Tuesday, 14 August 2007

Live blog - panel on protest virtual worlds

(Ren Reynolds)

(Jessica Mulligan)

(Hilmar Peterssun)

(Jim Purbrick- Linden Lab CTO who I spoke to briefly yesterday. Apparently they're recruiting)

(Stephen Reid - NCSoft Europe)

(RR) 139 million Neopets users. 50+ m Maple Story. We've talked very much about how happy and nice these worlds are, is that you get a lot of protest in these things, from governance, game mechanics, political process and griefing. People try to run virtual worlds as a service, but people playing the game view this as a community.

Should Sony be controlling what people say in homes?

(Hilmar) I'm going to use this opportunity to go a little bit deeper into the concept of emergence and how we have been thinking about this for a long time. [Brings up accusation of cheating by players]

We have been planning democratically elected community representatives for a long time, and you need a venue to discuss societal issues in the world as they grow bigger and bigger.

We use emergence in various places in Eve, for economy, for constructing the world and so on. Social emergence has been studied extensively [Dunber and the Dunber number]. Interpersonal relationships are maintained by picking lice out of each other's hair. It boils down to this. This is the neocortex processing power. The predicted groups size for humans is 147.8.

There is a very step group size fall off for corporation size at about 250 people. What Dunbar says is to grow beyond 500 people you have to install some authoratarian figures into the community or build some defined structure into it.

Alliances in Eve are essentially a family of corporations. [He likes the lice picking analogy] We have example of alliances growing up to 16,000 but most are 5000 to 6000 members. When we are faced with massive alliances, the people who lead these alliances control Eve more than we do.

There is really not so much that CCP can do in controlling their world. Us as operators of virtual worlds are more like governments, than gods. If you cannot be ordered to have fun, you can't play our game is the wrong attitude. We are in the process of reviving the council of stellar management. People are going to be democratically elected through a proxy democratic voting system. These people will discuss future movements for the game in general, as well as controversial issues that arise within the game.

(JP) There are hundreds of people in Second Life who are earning their living in Second Life, which makes governance even more importance. We've been looking at resident governance in Second Life for a long time. Discussion on self-governance in 2004. We now have a public issue tracker. Despite the fact we've done a lot of reaching out to second life, we still have these petitions and protests.

First issue causing protests in 2nd Life is future residents. Tax protest was a change in governance. Gaming over market - Linden Lab as the company coming into competition with its residents. Telehubs - we tried to create these artifical communities by using telehubs which didn't work and we had to compensate for people who had bought land around these. Voice - the addition of voice caused problems for people who didn't want this to happen.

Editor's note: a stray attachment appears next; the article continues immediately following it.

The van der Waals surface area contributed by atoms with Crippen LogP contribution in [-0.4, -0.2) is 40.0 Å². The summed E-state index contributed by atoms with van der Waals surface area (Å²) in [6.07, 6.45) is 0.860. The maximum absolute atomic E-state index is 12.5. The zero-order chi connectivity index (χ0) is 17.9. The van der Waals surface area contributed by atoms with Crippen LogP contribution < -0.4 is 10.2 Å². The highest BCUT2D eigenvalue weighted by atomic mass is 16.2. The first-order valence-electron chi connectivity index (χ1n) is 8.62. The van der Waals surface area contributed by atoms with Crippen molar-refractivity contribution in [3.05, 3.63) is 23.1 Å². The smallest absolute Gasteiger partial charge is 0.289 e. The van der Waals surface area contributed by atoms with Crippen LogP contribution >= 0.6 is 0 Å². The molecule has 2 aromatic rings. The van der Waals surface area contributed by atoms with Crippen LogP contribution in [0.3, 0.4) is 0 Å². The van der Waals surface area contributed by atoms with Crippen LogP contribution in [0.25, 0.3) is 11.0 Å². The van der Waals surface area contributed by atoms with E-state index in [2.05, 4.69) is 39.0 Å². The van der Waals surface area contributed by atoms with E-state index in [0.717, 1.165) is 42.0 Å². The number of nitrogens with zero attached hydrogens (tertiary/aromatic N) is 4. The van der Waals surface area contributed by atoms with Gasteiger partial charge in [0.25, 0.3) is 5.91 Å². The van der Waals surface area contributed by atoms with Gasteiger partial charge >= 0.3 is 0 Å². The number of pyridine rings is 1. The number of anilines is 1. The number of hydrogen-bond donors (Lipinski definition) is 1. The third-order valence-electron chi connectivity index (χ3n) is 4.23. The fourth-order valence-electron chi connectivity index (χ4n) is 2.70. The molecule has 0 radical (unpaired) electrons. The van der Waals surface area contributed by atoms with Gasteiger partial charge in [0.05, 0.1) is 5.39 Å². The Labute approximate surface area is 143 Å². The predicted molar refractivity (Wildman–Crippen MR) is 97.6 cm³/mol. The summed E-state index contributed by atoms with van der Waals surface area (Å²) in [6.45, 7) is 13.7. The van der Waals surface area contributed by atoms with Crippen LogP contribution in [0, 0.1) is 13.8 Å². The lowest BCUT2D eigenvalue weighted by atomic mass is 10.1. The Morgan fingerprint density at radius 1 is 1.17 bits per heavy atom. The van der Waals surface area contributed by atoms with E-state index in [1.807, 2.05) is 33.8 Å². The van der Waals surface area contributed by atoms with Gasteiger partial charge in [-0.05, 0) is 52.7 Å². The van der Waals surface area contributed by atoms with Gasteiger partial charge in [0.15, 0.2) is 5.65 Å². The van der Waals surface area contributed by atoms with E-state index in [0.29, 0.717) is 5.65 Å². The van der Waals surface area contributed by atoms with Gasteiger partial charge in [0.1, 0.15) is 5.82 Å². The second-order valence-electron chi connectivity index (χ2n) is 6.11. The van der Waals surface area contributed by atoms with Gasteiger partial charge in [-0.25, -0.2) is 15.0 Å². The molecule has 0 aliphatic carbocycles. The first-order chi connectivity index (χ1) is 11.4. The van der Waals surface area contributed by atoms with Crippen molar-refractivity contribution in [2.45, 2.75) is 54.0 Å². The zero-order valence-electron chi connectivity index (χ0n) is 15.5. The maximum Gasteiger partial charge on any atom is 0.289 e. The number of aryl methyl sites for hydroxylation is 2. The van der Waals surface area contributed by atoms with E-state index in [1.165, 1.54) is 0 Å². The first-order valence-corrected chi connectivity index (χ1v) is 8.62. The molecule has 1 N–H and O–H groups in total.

Another cause of protest is technology limits. Copybots - DRM by robot ruler. Umlauts. We accidentally broke internationalism in one update.

A third cause of protest is growth. We had to drop live help. Stipends. We bootstrapped a second life economy to give liquidity to the economy. We couldn't continue to give everyone free money which caused protest.

The fourth cause is real life. Gambling ban and sex. We are seeing now there are problems in second life where something is illegal in a jurisdiction, or legal (e.g. Copyright in China).

Linden Lab is a bottle-neck: we're trying to get out of the way. We're moving to let the users create the software as well as the content. We are moving towards a much more federated structure.

(JM) Citizens against the gods.
Citizens are about 1% of your total user base (MMOs, as opposed to virtual worlds). They look out for everyone.
Tribesman. 85 - 90%. Looking out for their microeconomy.
Barbarians - couldn't care less. The other 1%. These guys create 80% of the problems. They don't care about your rules or player justice systems.

We don't manage expectations well in the online world. World of Warcraft are horrible at customer service, there is just no managed expectations. Mushroom community management. 9 out of 10 virtual worlds there is no meaningful communication. Community says one thing, marketing says another. These really comes down to unfulfilled promises.

[Honest information, respect, instant gratification, vocal minority]
[Patrovsky's Law of the Karma Bank]

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